Our tour of Oxford continues with three additional locations featured in A Discovery of Witches. As a reminder, our posts are meant to complement the travel guide written by Deborah Harkness, which is included in the Waterstones paperback edition of The Book of Life. At the end of this series, we’ll compile the guide into one easy-to-download PDF file.
Bridge of Sighs
Modeled and named after the Bridge of Sighs in Venice, Oxford’s Bridge of Sighs is immediately visible when entering New College Lane with the Bodleian Library at your back. The bridge connects two sides of Hertford College and is one of the most photographed (and filmed) locations in Oxford.
The vampire sat in the shadows on the curved expanse of the bridge that spanned New College Lane and connected two parts of Hertford College, his back resting against the worn stone of one of the college’s newer buildings and his feet propped up on the bridge’s roof. Chapter 3, ADOW.
More photos: Bridge of Sighs photo album
Diana’s beautiful college is open to the public for a fee and absolutely worth touring. Check their website or call in advance to verify hours and whether any specific area is closed for a private function. Hours vary widely depending on whether classes are in session, and/or private functions.
A “must see” is the Great Hall, the Cloister (closed at the time of our visit), and the garden.
I skirted under the chapel windows and through the narrow passage into the quad that had views of Oxford’s only surviving medieval garden, complete with the traditional mound that had once offered a green prospect for students to look upon and contemplate the mysteries of God and nature. Chapter 2, ADOW.
Factoid: The stunning Cloister is the filming location of Harry Potter and the Goblet of Fire.
More photos: New College photo album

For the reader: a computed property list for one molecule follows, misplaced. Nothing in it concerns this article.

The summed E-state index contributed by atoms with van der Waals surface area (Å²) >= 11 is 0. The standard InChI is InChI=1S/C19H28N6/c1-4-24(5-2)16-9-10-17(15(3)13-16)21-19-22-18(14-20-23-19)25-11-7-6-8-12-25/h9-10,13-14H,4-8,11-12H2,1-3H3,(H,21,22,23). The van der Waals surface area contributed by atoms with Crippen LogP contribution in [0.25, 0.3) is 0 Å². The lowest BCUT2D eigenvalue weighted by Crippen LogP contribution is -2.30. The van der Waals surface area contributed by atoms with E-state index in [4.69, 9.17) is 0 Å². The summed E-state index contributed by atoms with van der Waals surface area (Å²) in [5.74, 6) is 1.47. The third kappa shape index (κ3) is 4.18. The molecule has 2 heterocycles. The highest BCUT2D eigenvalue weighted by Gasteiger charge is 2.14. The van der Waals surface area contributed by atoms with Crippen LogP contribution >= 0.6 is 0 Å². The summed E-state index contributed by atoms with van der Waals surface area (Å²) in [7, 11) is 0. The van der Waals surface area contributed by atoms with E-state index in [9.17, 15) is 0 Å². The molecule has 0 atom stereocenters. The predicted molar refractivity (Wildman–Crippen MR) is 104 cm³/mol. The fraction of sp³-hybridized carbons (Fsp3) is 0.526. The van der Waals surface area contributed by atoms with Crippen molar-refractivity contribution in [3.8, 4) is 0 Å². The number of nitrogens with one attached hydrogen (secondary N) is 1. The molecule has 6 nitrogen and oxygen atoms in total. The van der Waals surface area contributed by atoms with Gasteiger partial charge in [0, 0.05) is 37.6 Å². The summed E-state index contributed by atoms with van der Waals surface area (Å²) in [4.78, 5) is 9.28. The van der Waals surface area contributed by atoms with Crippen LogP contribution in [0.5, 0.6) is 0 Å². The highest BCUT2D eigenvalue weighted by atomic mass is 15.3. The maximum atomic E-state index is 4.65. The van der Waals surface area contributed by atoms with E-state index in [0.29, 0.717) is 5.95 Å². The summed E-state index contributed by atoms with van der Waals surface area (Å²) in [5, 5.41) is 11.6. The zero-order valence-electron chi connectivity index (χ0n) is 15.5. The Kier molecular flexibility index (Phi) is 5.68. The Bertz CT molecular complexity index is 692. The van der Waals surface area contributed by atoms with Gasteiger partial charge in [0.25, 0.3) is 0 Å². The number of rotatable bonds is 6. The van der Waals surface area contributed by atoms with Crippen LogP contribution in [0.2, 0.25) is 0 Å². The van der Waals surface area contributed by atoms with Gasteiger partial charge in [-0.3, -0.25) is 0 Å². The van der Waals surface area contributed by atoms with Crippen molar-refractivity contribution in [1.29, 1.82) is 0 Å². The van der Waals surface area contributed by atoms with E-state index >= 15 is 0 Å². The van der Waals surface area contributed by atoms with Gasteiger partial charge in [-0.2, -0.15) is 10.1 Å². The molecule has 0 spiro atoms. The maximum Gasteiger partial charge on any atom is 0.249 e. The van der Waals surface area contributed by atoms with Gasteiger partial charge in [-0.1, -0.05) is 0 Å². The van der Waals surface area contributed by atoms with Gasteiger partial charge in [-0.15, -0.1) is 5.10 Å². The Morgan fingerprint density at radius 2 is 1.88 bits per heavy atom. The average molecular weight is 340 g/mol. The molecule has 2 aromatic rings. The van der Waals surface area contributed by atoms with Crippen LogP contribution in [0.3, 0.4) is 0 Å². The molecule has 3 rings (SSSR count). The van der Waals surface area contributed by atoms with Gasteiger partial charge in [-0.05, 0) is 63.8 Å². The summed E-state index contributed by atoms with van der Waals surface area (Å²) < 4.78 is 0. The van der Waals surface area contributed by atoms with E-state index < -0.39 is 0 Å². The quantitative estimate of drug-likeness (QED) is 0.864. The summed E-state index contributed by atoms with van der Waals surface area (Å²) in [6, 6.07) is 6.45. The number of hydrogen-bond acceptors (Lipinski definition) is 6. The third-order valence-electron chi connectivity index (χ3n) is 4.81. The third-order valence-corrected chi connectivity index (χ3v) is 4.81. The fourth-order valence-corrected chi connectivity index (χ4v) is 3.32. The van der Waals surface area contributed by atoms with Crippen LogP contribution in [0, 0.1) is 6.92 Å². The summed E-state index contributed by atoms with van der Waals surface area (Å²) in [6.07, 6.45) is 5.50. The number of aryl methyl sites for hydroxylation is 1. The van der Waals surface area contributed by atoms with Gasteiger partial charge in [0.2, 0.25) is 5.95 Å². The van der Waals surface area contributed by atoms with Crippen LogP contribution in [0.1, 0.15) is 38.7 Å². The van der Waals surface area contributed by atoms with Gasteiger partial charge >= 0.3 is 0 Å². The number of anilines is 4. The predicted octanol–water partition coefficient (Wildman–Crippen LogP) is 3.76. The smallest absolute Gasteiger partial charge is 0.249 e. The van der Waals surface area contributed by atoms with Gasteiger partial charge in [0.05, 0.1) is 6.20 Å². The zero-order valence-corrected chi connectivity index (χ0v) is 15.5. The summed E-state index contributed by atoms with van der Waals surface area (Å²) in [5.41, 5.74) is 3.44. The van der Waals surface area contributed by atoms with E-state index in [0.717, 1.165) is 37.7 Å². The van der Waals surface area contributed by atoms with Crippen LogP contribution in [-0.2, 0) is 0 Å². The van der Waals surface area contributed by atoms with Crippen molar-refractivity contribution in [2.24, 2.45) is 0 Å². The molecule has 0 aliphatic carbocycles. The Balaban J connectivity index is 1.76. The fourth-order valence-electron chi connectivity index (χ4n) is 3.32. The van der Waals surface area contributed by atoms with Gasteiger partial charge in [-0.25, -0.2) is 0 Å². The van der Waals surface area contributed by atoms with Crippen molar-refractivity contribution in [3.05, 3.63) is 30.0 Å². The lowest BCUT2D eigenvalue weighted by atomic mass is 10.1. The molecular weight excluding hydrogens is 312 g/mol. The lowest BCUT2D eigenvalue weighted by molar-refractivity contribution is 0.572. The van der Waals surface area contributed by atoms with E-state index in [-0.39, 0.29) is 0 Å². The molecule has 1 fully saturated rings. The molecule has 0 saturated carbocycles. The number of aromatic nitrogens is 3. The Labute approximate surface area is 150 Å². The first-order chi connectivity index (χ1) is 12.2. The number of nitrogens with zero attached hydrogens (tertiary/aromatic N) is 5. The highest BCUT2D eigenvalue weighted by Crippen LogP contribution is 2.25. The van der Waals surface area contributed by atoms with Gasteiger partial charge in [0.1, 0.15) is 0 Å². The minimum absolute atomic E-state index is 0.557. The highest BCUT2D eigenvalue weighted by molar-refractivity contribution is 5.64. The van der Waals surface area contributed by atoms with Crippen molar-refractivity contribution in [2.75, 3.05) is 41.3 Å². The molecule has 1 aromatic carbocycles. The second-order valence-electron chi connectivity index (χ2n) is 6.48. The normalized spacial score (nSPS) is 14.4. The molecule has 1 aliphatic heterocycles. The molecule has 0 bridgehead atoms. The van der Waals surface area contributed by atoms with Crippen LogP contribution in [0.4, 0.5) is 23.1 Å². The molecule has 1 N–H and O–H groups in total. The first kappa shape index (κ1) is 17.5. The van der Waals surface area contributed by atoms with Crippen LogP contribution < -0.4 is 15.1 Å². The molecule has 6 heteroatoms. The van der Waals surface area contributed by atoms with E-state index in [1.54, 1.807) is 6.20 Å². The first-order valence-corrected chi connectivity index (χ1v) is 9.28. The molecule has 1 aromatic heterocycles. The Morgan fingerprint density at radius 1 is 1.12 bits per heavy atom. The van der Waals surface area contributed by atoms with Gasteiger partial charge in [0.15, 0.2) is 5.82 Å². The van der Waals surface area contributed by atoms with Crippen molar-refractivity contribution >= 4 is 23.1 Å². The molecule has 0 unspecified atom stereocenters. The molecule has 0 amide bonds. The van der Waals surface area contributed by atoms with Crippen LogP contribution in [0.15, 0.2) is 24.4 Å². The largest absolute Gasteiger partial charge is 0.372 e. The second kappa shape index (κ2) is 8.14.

Address: New College, Holywell Street, Oxford OX1 3BN
All Souls College
There was one college in Oxford notorious for its exclusivity and rigid attention to protocol.
It was the same college famous for its brilliant fellows. Chapter 14, ADOW.
All Souls College was a masterpiece of late Gothic architecture, resembling the love child of a wedding cake and a cathedral, with its airy spires and delicate stonework. I sighed with pleasure, unable to
say much—at least not yet. Ch. 14, ADOW.
The only sections of All Souls College open to the public are the Great Quadrangle accessible from High Street, the college front visible from Catte Street, and the chapel (closed at the time of our visit). From Catte Street, you can also admire the ornate gates facing the Radcliffe Camera.
Individuals or larger groups with specific interests in the college’s history or architecture must arrange tours inadvance by contacting the Domestic Bursar, via this email form.
A pair of ornate, scrolled gates guarded his college as if it were Wonderland. Chapter 14, ADOW.
For a stunning panoramic view of All Souls College, we recommend climbing the tower of the nearby University Church of St. Mary the Virgin.
As Deborah Harkness has told us, with the second largest wine cellar in the UK (the largest is in Buckingham Palace), All Souls College is the perfect college for Matthew Clairmont.
Matthew looked down with a shy smile. “Welcome to All Souls.” Chapter 14 , ADOW.
More photos: All Souls College photo album
Address: All Souls College, Oxford OX1 4AL